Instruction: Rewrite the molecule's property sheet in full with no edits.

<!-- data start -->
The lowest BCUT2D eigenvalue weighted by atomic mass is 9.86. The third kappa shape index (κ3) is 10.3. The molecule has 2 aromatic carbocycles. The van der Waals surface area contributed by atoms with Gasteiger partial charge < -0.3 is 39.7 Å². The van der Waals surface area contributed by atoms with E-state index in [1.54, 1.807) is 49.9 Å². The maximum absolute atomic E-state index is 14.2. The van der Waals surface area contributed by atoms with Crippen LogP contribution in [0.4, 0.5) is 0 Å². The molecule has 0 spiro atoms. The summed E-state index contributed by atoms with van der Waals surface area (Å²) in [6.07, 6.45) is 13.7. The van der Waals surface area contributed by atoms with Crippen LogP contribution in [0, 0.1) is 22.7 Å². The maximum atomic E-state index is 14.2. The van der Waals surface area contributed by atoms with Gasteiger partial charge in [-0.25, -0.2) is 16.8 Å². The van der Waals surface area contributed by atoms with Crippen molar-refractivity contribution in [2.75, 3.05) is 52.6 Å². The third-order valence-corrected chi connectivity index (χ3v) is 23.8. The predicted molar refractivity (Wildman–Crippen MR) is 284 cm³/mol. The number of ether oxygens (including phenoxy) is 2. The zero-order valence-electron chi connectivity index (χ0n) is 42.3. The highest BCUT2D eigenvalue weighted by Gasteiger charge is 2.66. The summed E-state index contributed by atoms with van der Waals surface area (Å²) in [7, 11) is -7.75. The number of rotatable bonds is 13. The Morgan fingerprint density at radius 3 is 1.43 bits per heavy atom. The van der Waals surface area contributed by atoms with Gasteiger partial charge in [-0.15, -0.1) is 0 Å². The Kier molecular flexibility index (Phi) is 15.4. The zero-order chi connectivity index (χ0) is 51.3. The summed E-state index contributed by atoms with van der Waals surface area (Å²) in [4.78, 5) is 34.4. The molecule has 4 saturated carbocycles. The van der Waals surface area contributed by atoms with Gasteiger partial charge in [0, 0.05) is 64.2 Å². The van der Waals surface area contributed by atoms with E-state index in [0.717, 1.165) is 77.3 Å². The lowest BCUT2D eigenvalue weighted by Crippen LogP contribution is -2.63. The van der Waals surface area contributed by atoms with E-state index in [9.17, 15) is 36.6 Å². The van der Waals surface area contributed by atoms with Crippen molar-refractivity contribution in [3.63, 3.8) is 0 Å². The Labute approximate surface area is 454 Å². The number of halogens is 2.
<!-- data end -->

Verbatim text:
The lowest BCUT2D eigenvalue weighted by atomic mass is 9.86. The third kappa shape index (κ3) is 10.3. The molecule has 2 aromatic carbocycles. The van der Waals surface area contributed by atoms with Gasteiger partial charge < -0.3 is 39.7 Å². The van der Waals surface area contributed by atoms with E-state index in [1.54, 1.807) is 49.9 Å². The maximum absolute atomic E-state index is 14.2. The van der Waals surface area contributed by atoms with Crippen LogP contribution in [0.4, 0.5) is 0 Å². The molecule has 0 spiro atoms. The summed E-state index contributed by atoms with van der Waals surface area (Å²) in [6.07, 6.45) is 13.7. The van der Waals surface area contributed by atoms with Crippen LogP contribution in [0, 0.1) is 22.7 Å². The maximum atomic E-state index is 14.2. The van der Waals surface area contributed by atoms with Gasteiger partial charge in [-0.25, -0.2) is 16.8 Å². The van der Waals surface area contributed by atoms with Crippen molar-refractivity contribution in [2.75, 3.05) is 52.6 Å². The third-order valence-corrected chi connectivity index (χ3v) is 23.8. The predicted molar refractivity (Wildman–Crippen MR) is 284 cm³/mol. The number of ether oxygens (including phenoxy) is 2. The zero-order valence-electron chi connectivity index (χ0n) is 42.3. The highest BCUT2D eigenvalue weighted by Gasteiger charge is 2.66. The summed E-state index contributed by atoms with van der Waals surface area (Å²) in [7, 11) is -7.75. The number of rotatable bonds is 13. The Morgan fingerprint density at radius 3 is 1.43 bits per heavy atom. The van der Waals surface area contributed by atoms with Gasteiger partial charge in [-0.15, -0.1) is 0 Å². The Kier molecular flexibility index (Phi) is 15.4. The zero-order chi connectivity index (χ0) is 51.3. The summed E-state index contributed by atoms with van der Waals surface area (Å²) in [4.78, 5) is 34.4. The molecule has 4 saturated carbocycles. The van der Waals surface area contributed by atoms with Gasteiger partial charge in [0, 0.05) is 64.2 Å². The van der Waals surface area contributed by atoms with E-state index in [0.717, 1.165) is 77.3 Å². The lowest BCUT2D eigenvalue weighted by Crippen LogP contribution is -2.63. The van der Waals surface area contributed by atoms with E-state index in [9.17, 15) is 36.6 Å². The van der Waals surface area contributed by atoms with Crippen molar-refractivity contribution in [3.63, 3.8) is 0 Å². The Labute approximate surface area is 454 Å². The number of halogens is 2.